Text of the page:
Floating window is a small, special window that displays time for a timer, stopwatch, or clock. A timer's window can have special buttons for stopping, starting, or resetting the timer. Floating windows also have buttons that let you resize, close, or temporarily maximize them (to see the buttons, hover the mouse over the window).
A floating window is independent from the main window. Floating windows stick to one another. When they are stuck together, you can move them as one window.
To resize a floating window, drag its bottom right corner (if you hover the mouse over such window, a resizing grip will appear).
To edit an alarm clock or a timer, double-click its floating window.
You can open a context menu with more options for handling a floating window (or for editing the alarm clock or timer related to that window).
You can edit floating window settings via the Countdown tab or the Options tab.
- Show in floating window
- To enable the floating window, check this checkbox.
- You can select one of the two display modes: a digital mode displaying days, hours, minutes, and seconds, or a round analog mode.
- The look of the Analog floating window depends on the item type. A clock has a round face with three hands (for hours, minutes, and seconds). A timer's face has only one hand that moves counterclockwise during the countdown. On a timer's face, there is a color-filled segment corresponding to the time remaining before the end of countdown. The Analog look cannot be used with stopwatches.
- Title, Show title
- You can enter text and display it in the floating window. The text size will be set automatically, depending on the size of the window.
- You can define how to display digit groups in the Digital mode.
- In the Layout, you can use separators and the following letters: y (year); M (month), w (week), d (day), h (hour), m (minute), and s (second). Please note that the letter case must be exactly as shown above. The number of characters defines the number of displayed digits.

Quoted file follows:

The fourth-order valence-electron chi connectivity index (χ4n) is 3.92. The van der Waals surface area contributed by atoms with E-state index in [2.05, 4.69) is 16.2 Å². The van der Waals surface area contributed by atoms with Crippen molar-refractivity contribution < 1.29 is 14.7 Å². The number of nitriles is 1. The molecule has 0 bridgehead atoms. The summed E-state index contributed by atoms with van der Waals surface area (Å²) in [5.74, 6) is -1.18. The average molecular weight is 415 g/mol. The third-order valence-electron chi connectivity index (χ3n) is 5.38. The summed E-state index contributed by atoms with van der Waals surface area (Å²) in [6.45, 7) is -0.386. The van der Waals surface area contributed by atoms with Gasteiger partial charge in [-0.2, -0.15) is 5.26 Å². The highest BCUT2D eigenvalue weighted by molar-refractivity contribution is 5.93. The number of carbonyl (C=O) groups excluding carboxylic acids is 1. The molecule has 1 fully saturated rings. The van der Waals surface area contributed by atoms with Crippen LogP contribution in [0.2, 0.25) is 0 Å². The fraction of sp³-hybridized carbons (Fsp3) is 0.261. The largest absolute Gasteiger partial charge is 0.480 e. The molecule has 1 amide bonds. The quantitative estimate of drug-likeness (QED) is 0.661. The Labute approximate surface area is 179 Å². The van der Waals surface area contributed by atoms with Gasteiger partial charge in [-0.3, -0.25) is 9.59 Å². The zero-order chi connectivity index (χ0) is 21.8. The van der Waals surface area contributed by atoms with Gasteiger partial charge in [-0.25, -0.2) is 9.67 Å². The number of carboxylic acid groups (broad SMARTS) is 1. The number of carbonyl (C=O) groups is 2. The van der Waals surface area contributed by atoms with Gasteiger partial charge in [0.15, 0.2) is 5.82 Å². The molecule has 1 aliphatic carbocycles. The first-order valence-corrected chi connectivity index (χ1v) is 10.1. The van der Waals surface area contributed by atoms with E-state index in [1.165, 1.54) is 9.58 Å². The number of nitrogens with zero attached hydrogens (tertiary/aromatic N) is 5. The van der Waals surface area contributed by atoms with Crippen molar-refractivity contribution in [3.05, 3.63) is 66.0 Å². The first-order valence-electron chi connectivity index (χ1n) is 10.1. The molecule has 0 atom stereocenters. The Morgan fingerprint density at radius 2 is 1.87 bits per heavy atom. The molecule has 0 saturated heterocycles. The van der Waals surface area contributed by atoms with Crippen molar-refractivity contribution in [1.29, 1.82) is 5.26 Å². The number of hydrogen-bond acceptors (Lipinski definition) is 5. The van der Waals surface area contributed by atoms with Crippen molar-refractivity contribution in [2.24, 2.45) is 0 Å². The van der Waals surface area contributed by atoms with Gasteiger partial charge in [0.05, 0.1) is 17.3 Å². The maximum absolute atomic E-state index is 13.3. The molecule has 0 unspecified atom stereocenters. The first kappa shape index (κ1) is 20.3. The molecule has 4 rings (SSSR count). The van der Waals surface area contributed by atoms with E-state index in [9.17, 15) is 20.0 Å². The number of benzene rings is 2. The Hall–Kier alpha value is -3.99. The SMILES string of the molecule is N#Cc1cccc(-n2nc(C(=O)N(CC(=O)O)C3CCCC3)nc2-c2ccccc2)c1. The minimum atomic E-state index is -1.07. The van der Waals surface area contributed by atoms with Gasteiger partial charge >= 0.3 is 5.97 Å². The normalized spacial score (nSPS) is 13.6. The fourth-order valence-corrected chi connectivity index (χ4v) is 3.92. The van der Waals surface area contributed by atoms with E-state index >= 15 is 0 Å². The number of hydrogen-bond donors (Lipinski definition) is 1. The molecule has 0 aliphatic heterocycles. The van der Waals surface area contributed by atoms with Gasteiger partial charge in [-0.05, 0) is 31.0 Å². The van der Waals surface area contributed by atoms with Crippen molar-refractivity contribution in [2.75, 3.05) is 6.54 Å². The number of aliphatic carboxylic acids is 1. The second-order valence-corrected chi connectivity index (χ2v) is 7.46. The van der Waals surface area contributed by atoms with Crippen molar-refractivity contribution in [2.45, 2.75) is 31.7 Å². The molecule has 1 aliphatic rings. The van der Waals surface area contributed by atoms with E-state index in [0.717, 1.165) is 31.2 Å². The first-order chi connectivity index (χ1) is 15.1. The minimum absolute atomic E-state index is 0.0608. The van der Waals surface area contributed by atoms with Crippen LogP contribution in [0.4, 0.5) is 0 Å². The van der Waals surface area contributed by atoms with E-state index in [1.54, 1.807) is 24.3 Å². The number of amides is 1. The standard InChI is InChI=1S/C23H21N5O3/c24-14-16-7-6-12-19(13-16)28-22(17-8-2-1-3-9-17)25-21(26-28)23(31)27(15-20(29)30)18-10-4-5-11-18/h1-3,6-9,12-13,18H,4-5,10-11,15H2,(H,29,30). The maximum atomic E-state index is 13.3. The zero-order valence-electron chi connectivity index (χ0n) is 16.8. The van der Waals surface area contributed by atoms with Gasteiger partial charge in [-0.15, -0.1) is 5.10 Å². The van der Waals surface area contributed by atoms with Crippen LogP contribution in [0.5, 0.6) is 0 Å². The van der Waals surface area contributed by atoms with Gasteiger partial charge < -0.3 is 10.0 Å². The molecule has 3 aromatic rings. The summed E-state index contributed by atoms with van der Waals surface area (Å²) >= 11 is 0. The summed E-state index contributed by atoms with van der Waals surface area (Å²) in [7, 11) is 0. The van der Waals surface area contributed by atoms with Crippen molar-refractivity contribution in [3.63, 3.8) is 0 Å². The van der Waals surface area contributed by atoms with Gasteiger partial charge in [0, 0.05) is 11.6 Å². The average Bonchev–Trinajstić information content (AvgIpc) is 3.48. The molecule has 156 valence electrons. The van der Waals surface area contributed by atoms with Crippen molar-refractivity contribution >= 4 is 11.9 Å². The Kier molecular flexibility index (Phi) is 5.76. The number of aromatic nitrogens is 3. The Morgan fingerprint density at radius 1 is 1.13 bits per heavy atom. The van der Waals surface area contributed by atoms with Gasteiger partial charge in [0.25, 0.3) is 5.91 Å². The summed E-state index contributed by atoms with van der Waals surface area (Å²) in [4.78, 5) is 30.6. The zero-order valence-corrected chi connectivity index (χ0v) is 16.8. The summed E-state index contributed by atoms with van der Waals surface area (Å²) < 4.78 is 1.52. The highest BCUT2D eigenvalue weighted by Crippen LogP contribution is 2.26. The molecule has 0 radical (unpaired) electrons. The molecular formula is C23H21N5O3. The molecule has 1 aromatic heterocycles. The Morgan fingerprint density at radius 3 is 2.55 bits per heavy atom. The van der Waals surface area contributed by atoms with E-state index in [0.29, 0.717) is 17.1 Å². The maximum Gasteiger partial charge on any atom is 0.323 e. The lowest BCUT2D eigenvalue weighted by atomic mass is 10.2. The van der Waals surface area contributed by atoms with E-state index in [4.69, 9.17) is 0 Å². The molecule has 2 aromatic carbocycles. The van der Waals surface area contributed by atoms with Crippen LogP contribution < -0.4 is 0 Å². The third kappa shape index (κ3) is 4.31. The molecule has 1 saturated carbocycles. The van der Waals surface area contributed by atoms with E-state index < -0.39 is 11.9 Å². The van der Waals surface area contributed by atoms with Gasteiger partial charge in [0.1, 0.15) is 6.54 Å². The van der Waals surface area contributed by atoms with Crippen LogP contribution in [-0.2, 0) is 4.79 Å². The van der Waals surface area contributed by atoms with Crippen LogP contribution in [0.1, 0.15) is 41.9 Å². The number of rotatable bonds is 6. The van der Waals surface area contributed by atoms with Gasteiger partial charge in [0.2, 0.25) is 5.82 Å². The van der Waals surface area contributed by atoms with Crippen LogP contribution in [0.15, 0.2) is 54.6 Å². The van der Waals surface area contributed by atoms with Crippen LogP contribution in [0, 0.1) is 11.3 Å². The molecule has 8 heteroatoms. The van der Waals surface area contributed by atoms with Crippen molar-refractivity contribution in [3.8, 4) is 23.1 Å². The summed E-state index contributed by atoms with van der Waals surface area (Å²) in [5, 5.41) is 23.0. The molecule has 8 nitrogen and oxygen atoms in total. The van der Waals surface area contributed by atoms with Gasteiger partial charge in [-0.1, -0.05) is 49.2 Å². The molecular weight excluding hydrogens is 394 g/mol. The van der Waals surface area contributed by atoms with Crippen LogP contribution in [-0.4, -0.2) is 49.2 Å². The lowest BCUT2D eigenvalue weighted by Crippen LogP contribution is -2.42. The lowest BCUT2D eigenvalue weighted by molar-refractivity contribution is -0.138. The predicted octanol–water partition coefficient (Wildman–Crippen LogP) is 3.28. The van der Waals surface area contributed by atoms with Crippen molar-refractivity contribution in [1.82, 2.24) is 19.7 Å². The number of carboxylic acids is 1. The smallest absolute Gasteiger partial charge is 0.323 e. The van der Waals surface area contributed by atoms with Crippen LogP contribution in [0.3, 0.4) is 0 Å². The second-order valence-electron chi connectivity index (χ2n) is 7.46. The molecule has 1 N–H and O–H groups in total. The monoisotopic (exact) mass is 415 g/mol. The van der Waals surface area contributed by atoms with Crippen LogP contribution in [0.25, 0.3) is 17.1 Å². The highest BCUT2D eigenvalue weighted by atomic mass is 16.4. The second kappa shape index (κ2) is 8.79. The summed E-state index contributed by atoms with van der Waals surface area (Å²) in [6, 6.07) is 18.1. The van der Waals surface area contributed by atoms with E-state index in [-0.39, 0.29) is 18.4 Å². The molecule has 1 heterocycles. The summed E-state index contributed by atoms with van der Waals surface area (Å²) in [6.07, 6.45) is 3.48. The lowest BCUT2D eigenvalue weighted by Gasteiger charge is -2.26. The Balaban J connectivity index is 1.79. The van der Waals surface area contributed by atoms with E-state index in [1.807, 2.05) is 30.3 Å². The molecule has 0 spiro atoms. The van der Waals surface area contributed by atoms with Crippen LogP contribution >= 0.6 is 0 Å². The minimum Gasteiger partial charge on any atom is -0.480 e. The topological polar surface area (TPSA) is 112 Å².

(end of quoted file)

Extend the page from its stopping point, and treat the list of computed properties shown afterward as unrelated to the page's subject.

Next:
- For example, entering mmmmmmm:ss will display the total number of minutes without days or months.
- You can use these codes to display the name of the day of the week for clocks:
- Displays the day as an abbreviation (Sun-Sat)
- Displays the day as a full name (Sunday-Saturday)
- Displays the month as an abbreviation (Jan-Dec)
- Displays the month as a full name (January-December)
- You can set the window style. The text color is set automatically. In addition to 32 built-in skins, you can use these special styles:
- This style defines the window's color (selecting this option will add a color-selection control).
- This style lets you make the window transparent, with only text and buttons displayed. You can set up the color of the text.
- If you select this style, a random skin will be selected each time Hot Alarm Clock is launched.
- You can specify a font for displaying text. You can only select a font name and a font style: bold, underline, or italic. The font color and size will be set automatically.
- This option is only available for timers in the Analog mode. It lets you choose a color for filling the segment corresponding to the time remaining before the end of countdown.
- Show captions
- Checking this checkbox will display explanatory text for digit groups, tick marks, and so on.
- Show alarm time
- If you check this checkbox, the floating window will display the alarm time in the bottom.
- Show buttons
- This checkbox is only available for timers and stopwatches. It hides/unhides the buttons used for stopping, starting, or resetting the timer or stopwatch.
- Always on top
- If you check this checkbox, the floating window will be placed above all non-topmost windows, and will stay above them even when deactivated.
- You can define the degree of transparency for the floating window. However, if you hover the mouse over the window, it will temporarily become opaque, to make it easier to handle it.
- This slider is only available for clocks in the Analog display mode. It lets you resize the clock.
- Full Screen
- Clicking this button will maximize the floating window to make it occupy the whole screen. When maximized, the window will behave as usually. This option is handy, for example, to display the countdown or time count when using a projector.